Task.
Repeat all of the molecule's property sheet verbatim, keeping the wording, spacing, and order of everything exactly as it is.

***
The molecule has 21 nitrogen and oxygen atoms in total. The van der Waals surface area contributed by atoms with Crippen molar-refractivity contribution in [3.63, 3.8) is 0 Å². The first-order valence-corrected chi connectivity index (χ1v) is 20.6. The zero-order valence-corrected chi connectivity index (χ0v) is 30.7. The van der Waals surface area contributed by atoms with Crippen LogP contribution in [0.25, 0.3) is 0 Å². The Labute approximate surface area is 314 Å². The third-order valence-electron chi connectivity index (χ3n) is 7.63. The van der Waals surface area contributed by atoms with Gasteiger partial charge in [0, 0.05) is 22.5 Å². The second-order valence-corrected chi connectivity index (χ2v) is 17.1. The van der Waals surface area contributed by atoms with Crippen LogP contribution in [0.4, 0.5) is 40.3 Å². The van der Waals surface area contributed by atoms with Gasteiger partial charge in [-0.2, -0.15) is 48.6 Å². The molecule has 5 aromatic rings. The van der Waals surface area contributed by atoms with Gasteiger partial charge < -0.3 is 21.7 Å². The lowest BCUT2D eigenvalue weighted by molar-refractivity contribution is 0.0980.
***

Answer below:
The molecule has 21 nitrogen and oxygen atoms in total. The van der Waals surface area contributed by atoms with Crippen molar-refractivity contribution in [3.63, 3.8) is 0 Å². The first-order valence-corrected chi connectivity index (χ1v) is 20.6. The zero-order valence-corrected chi connectivity index (χ0v) is 30.7. The van der Waals surface area contributed by atoms with Crippen LogP contribution in [0.25, 0.3) is 0 Å². The Labute approximate surface area is 314 Å². The third-order valence-electron chi connectivity index (χ3n) is 7.63. The van der Waals surface area contributed by atoms with Gasteiger partial charge in [0, 0.05) is 22.5 Å². The second-order valence-corrected chi connectivity index (χ2v) is 17.1. The van der Waals surface area contributed by atoms with Crippen LogP contribution in [0.4, 0.5) is 40.3 Å². The van der Waals surface area contributed by atoms with Gasteiger partial charge in [-0.2, -0.15) is 48.6 Å². The molecule has 5 aromatic rings. The van der Waals surface area contributed by atoms with Gasteiger partial charge < -0.3 is 21.7 Å². The lowest BCUT2D eigenvalue weighted by molar-refractivity contribution is 0.0980.